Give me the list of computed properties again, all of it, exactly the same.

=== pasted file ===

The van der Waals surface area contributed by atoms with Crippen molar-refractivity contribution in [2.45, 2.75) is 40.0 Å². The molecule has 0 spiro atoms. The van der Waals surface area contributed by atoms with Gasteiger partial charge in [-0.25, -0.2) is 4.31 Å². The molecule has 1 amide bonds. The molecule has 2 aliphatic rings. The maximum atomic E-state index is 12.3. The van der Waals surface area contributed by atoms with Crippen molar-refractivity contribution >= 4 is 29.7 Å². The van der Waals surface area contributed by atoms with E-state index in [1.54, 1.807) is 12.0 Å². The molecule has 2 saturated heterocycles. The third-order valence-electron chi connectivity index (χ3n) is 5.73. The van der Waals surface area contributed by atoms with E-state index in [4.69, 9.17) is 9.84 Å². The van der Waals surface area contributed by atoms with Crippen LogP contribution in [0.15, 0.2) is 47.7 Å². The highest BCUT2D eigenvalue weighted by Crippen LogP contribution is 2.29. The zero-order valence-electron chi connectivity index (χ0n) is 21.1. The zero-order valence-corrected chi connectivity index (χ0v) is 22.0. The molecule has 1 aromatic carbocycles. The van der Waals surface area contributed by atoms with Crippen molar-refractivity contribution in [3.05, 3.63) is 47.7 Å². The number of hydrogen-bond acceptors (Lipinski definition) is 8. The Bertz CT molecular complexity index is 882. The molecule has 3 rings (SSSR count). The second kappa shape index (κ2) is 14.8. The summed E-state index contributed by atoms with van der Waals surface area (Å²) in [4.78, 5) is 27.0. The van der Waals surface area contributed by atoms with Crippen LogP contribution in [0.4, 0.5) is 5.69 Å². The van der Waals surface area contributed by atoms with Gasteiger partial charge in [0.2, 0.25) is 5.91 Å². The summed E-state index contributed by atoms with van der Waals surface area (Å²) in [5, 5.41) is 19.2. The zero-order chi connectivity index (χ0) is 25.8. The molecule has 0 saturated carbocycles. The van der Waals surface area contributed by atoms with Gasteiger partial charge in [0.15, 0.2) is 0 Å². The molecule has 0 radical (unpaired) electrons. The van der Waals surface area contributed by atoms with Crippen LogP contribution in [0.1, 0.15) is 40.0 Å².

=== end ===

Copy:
The van der Waals surface area contributed by atoms with Crippen molar-refractivity contribution in [2.45, 2.75) is 40.0 Å². The molecule has 0 spiro atoms. The van der Waals surface area contributed by atoms with Gasteiger partial charge in [-0.25, -0.2) is 4.31 Å². The molecule has 1 amide bonds. The molecule has 2 aliphatic rings. The maximum atomic E-state index is 12.3. The van der Waals surface area contributed by atoms with Crippen molar-refractivity contribution >= 4 is 29.7 Å². The van der Waals surface area contributed by atoms with E-state index in [1.54, 1.807) is 12.0 Å². The molecule has 2 saturated heterocycles. The third-order valence-electron chi connectivity index (χ3n) is 5.73. The van der Waals surface area contributed by atoms with E-state index in [4.69, 9.17) is 9.84 Å². The van der Waals surface area contributed by atoms with Crippen LogP contribution in [0.15, 0.2) is 47.7 Å². The highest BCUT2D eigenvalue weighted by Crippen LogP contribution is 2.29. The zero-order valence-electron chi connectivity index (χ0n) is 21.1. The zero-order valence-corrected chi connectivity index (χ0v) is 22.0. The molecule has 1 aromatic carbocycles. The van der Waals surface area contributed by atoms with Crippen molar-refractivity contribution in [3.05, 3.63) is 47.7 Å². The number of hydrogen-bond acceptors (Lipinski definition) is 8. The Bertz CT molecular complexity index is 882. The molecule has 3 rings (SSSR count). The second kappa shape index (κ2) is 14.8. The summed E-state index contributed by atoms with van der Waals surface area (Å²) in [4.78, 5) is 27.0. The van der Waals surface area contributed by atoms with Crippen LogP contribution in [0.4, 0.5) is 5.69 Å². The van der Waals surface area contributed by atoms with Gasteiger partial charge in [0.2, 0.25) is 5.91 Å². The summed E-state index contributed by atoms with van der Waals surface area (Å²) in [5, 5.41) is 19.2. The zero-order chi connectivity index (χ0) is 25.8. The molecule has 0 saturated carbocycles. The van der Waals surface area contributed by atoms with Gasteiger partial charge in [0.15, 0.2) is 0 Å². The molecule has 0 radical (unpaired) electrons. The van der Waals surface area contributed by atoms with Crippen LogP contribution in [0.1, 0.15) is 40.0 Å².